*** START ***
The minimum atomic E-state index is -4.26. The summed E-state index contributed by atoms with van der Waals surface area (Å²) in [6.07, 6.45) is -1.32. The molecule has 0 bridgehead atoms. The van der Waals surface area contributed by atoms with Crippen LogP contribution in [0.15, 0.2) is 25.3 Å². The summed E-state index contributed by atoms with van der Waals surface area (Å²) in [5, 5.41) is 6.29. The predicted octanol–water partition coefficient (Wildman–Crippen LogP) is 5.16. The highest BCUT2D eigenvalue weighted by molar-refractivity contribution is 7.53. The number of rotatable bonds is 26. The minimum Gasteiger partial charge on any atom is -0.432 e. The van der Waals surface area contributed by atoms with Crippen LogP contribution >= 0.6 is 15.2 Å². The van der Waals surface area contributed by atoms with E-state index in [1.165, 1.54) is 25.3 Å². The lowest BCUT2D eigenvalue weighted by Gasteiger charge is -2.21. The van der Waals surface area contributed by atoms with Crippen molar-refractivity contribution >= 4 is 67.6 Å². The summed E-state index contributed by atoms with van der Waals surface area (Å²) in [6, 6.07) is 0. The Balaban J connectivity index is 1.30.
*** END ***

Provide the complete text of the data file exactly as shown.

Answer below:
The minimum atomic E-state index is -4.26. The summed E-state index contributed by atoms with van der Waals surface area (Å²) in [6.07, 6.45) is -1.32. The molecule has 0 bridgehead atoms. The van der Waals surface area contributed by atoms with Crippen LogP contribution in [0.15, 0.2) is 25.3 Å². The summed E-state index contributed by atoms with van der Waals surface area (Å²) in [5, 5.41) is 6.29. The predicted octanol–water partition coefficient (Wildman–Crippen LogP) is 5.16. The highest BCUT2D eigenvalue weighted by molar-refractivity contribution is 7.53. The number of rotatable bonds is 26. The minimum Gasteiger partial charge on any atom is -0.432 e. The van der Waals surface area contributed by atoms with Crippen LogP contribution >= 0.6 is 15.2 Å². The van der Waals surface area contributed by atoms with E-state index in [1.165, 1.54) is 25.3 Å². The lowest BCUT2D eigenvalue weighted by Gasteiger charge is -2.21. The van der Waals surface area contributed by atoms with Crippen molar-refractivity contribution >= 4 is 67.6 Å². The summed E-state index contributed by atoms with van der Waals surface area (Å²) in [6, 6.07) is 0. The Balaban J connectivity index is 1.30.